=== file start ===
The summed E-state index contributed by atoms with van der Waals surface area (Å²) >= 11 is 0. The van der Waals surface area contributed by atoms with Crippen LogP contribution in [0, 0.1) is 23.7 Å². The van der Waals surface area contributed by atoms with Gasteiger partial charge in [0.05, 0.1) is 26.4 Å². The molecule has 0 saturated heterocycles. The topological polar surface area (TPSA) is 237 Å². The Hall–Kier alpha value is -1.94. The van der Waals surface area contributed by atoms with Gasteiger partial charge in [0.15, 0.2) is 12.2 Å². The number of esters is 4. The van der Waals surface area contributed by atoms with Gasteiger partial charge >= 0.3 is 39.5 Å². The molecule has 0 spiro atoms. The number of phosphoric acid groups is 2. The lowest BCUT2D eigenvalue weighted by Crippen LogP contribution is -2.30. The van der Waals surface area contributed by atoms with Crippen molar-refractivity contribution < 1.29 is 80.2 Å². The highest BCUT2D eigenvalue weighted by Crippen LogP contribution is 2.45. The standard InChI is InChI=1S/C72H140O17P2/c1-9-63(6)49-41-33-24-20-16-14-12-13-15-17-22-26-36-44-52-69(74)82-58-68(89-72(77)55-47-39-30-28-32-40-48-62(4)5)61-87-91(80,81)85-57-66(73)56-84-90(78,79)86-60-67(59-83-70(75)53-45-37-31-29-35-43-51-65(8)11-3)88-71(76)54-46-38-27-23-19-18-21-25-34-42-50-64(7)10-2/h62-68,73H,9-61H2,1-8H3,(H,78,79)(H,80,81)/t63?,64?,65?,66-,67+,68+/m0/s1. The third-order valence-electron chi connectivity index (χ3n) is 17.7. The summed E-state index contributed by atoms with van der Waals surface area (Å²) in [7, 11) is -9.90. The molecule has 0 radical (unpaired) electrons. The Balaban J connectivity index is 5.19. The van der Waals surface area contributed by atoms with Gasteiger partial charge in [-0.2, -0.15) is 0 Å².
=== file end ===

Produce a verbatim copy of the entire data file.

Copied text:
The summed E-state index contributed by atoms with van der Waals surface area (Å²) >= 11 is 0. The van der Waals surface area contributed by atoms with Crippen LogP contribution in [0, 0.1) is 23.7 Å². The van der Waals surface area contributed by atoms with Gasteiger partial charge in [0.05, 0.1) is 26.4 Å². The molecule has 0 saturated heterocycles. The topological polar surface area (TPSA) is 237 Å². The Hall–Kier alpha value is -1.94. The van der Waals surface area contributed by atoms with Gasteiger partial charge in [0.15, 0.2) is 12.2 Å². The number of esters is 4. The van der Waals surface area contributed by atoms with Gasteiger partial charge >= 0.3 is 39.5 Å². The molecule has 0 spiro atoms. The number of phosphoric acid groups is 2. The lowest BCUT2D eigenvalue weighted by Crippen LogP contribution is -2.30. The van der Waals surface area contributed by atoms with Crippen molar-refractivity contribution < 1.29 is 80.2 Å². The highest BCUT2D eigenvalue weighted by Crippen LogP contribution is 2.45. The standard InChI is InChI=1S/C72H140O17P2/c1-9-63(6)49-41-33-24-20-16-14-12-13-15-17-22-26-36-44-52-69(74)82-58-68(89-72(77)55-47-39-30-28-32-40-48-62(4)5)61-87-91(80,81)85-57-66(73)56-84-90(78,79)86-60-67(59-83-70(75)53-45-37-31-29-35-43-51-65(8)11-3)88-71(76)54-46-38-27-23-19-18-21-25-34-42-50-64(7)10-2/h62-68,73H,9-61H2,1-8H3,(H,78,79)(H,80,81)/t63?,64?,65?,66-,67+,68+/m0/s1. The third-order valence-electron chi connectivity index (χ3n) is 17.7. The summed E-state index contributed by atoms with van der Waals surface area (Å²) in [7, 11) is -9.90. The molecule has 0 radical (unpaired) electrons. The Balaban J connectivity index is 5.19. The van der Waals surface area contributed by atoms with Gasteiger partial charge in [-0.2, -0.15) is 0 Å².